The working assumption must be that the UK will not be a part of the European Economic Area (EEA) so any bespoke arrangement (normally taking the form of a Treaty) may require significant adjustment to many EU Directives and Regulations. The much-discussed “transitional arrangements” for UK firms might not be “in force” before 2023, given the necessary legislative processes. As risk-averse clients recognise the new risks, they may exercise their freedom to move their derivative positions to CCPs in a market where they can have a high degree of confidence that the ECB would supply liquidity in a crisis.
A major loss of derivatives business could worsen the UK’s balance of payments deficit by a third from its current record deficit - even at modest profitability levels for the derivative book. Parliament should require the BoE to analyse and publish the balance of payments implications in detail.
Eurocorps as a pilot project for the European Defence Union
Discussion Paper on the basis of a meeting of the Kangaroo Group with General Ramirez
The decision of the United Kingdom to leave the European Union makes it necessary to rethink the European Union from the beginning. We have to ask ourselves what the citizens really expect from the European Union. In the past seventy years the European Union has made a major contribution to the security and prosperity of the European nations.
Future of the Eurocorps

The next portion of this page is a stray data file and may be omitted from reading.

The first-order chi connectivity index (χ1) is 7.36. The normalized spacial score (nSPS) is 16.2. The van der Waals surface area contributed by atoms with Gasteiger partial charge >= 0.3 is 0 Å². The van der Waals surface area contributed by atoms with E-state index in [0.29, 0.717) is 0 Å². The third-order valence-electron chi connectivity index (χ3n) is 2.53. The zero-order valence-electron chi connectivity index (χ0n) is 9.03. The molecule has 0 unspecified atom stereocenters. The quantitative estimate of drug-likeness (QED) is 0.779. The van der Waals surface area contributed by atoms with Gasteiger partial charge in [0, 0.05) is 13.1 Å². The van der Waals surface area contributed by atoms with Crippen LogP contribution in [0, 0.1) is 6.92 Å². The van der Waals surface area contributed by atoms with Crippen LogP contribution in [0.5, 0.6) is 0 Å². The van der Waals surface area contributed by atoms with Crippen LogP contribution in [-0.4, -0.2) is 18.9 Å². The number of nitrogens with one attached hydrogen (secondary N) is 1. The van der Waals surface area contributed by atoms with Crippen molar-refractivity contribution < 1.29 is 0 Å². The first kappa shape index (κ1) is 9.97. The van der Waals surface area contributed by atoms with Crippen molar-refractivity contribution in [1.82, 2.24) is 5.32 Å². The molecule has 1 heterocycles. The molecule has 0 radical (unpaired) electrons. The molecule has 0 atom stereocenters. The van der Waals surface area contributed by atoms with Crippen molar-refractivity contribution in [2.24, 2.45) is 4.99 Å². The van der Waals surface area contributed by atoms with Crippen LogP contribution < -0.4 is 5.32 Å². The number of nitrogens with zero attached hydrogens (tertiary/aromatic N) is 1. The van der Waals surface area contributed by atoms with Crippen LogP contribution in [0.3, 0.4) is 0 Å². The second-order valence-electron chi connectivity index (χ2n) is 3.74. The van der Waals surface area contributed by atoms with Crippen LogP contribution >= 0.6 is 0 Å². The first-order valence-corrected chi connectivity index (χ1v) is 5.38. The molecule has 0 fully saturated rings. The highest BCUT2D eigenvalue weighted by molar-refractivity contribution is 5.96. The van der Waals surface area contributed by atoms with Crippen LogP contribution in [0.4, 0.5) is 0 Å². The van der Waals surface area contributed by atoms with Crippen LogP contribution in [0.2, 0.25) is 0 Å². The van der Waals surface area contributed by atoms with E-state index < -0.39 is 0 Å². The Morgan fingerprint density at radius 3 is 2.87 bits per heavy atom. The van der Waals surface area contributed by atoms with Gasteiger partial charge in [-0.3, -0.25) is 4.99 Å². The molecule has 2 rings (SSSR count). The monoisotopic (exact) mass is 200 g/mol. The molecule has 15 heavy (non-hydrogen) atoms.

At a meeting with members of the Eurocorps in Strasbourg Karl von Wogau, Secretary General of the Kangaroo Group and Honorary Member of the European Parliament, stated that the Eurocorps should be moved into the center of the Common Security and Defence Policy. It should become the Preferred Headquarter of the European Union. Moreover its five framework nations France, Germany, Spain, Belgium and Luxembourg should take the decision to put the Eurocorps at the permanent disposal of the European Union.
In the present discussion about Monetary and Political Union the opinion is often heard that a Political Union consists in total harmonization. But this is certainly not what we want to achive. The strength of Europe is its variety and the peaceful competition between its Member States. On the contrary the hard core of a Political Union is a common foreign and defence policy. ...
The Role of the Multinational Corps
The European Council in June has not been very encouraging for those who believe in the necessity of an autonomous Security and Defence Policy of the European Union. Public attention was taken by the problems of Greece and the drama of the refugees in the Mediterranean. The discussion about Security and Defence took only a very short time.
Europe War and Peace
The author looks at general rules for peace preservation from Kant, Fukuyama, Einstein and Freud as well as Henry Kissinger and tries to draw conclusions for the present security situation of Europe. The presentation was in October 2015.